When you use a limit to open, you’re placing an order against the current market trend – which is a risk. The market is probably more likely to move against you in the shorter term, so you might find that your order is triggered only for your position to immediately go into loss. So, if you were long on a position and the market fell instead of rebounding, or if you were short and the market kept rising.

Using limits with stops to enforce your risk-reward ratio

Using stops and limits together can guarantee a balanced risk-to-reward ratio.

If you wanted to trade with a 1:2 risk-to-reward ratio, you would place your limit order twice as far away from the opening price as you place your stop order. This would ensure that you stand to lose half as much if your stop was triggered as you would gain if your limit was triggered.

It’s easy to see your risk-to-reward ratio by position in the platform, as well as your stop and limit levels and the amount of money you’ll win or lose if they’re triggered. Just click on your position in the ‘positions’ tab, and take a look at its chart.

To change your stop or limit, just drag them to where you need them to be. Your risk-reward ratio will update automatically. You can set stops or limits on an open position like this, too.


Let’s say you open a long position on ABC PLC at 1476.60, and you set your limit order at 1626.60, 150 points away from your entry level. To achieve a 1:2 risk-to-reward ratio, you’d set your stop order 75 points away from your entry level – at 1401.60.

The market moves in your favour by 50 points to 1526.60, and you move your stop up by the same amount, to 1451.60, improving your risk-to-reward ratio to 1:6.

The market moves in your favour by another 50 points to 1576.60, and again you move your stop up by the same amount so it’s at 1501.60.

You have now locked in a profit of 25 points, as your stop is now above your entry level and your limit is now closer than your stop level (50 points vs 75), meaning it has a higher probability of being triggered.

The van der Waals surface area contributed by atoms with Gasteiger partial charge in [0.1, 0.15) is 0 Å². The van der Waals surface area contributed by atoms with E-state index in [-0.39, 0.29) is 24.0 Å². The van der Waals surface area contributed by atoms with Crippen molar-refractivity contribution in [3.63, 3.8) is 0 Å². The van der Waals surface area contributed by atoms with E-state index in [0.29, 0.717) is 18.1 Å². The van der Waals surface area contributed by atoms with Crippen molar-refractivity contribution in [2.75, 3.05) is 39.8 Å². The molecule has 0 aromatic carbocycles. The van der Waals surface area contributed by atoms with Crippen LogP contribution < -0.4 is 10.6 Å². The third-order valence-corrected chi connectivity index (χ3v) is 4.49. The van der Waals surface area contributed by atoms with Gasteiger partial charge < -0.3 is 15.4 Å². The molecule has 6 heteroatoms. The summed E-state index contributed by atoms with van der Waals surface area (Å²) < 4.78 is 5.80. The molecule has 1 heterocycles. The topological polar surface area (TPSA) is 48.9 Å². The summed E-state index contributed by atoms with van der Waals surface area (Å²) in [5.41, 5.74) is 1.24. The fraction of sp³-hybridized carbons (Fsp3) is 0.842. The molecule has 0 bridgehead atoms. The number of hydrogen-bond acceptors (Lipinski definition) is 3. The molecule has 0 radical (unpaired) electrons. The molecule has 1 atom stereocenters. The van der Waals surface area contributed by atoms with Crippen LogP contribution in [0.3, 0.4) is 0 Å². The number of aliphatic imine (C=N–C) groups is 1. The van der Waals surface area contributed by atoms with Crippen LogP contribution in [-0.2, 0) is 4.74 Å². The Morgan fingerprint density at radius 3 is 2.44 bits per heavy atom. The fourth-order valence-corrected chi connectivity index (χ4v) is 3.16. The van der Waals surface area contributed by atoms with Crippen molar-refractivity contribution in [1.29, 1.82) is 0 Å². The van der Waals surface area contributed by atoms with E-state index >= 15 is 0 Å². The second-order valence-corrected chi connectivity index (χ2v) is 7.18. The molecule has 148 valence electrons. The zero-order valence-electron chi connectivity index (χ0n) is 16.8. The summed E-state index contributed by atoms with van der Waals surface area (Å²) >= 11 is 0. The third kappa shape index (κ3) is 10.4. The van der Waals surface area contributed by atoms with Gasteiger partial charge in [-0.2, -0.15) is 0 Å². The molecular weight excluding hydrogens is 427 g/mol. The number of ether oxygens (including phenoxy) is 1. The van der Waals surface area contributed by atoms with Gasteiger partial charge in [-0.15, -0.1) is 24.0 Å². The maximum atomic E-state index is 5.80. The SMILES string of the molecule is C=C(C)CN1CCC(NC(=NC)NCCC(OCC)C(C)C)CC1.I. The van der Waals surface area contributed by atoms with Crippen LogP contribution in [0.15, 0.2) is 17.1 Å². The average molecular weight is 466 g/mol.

However, the market then reverses direction, triggering your stop loss and going on to drop beneath your original stop level of 1401.60, without ever hitting your 1626.60 limit level. But even though the market never hit your limit, you have still capitalised on the market trending in your favour – locking in profit by actively moving your stop.

In this scenario, you may feel you could have traded better by closing at the most profitable point. But without the benefit of hindsight, you have executed a strategy that started with a solid risk-to-reward ratio and you then consistently reduced the risk, whilst still allowing the opportunity for the trade to continue all the way to your desired profit target.


Imagine you have a short position on ABC plc, opened at 400 pence. You see that the price has fallen to 385 pence, and you’re tempted to close your position and take the profit, but your analysis suggests it will drop further – and that if it drops as far 378 pence the trend might reverse. So you set a limit order to close your position at 378 pence. The price falls to 376, then begins to rise again. What happens to your trade?
  • a Your limit order is triggered and your trade closed at 376 pence
  • b Your limit order doesn’t trigger, and your trade stays open
  • c Your limit order is triggered and your trade closed at 378 pence



Your limit order is triggered at 378 pence as the market through this level, and you take the profit. Remember, this does mean you won’t be able to take advantage of any further movement in your favour.
Reveal answer

Lesson summary

  • Limit orders can be used to open and close positions, and give you more control over how much you could make on a position
  • Limit orders can be subject to positive slippage – meaning your position could be closed at a better price than you expected
  • You should be aware that limit orders may not be triggered if the market doesn’t move as you predicted
  • Use stops and limits together to manage your risk-to-reward ratio
Lesson complete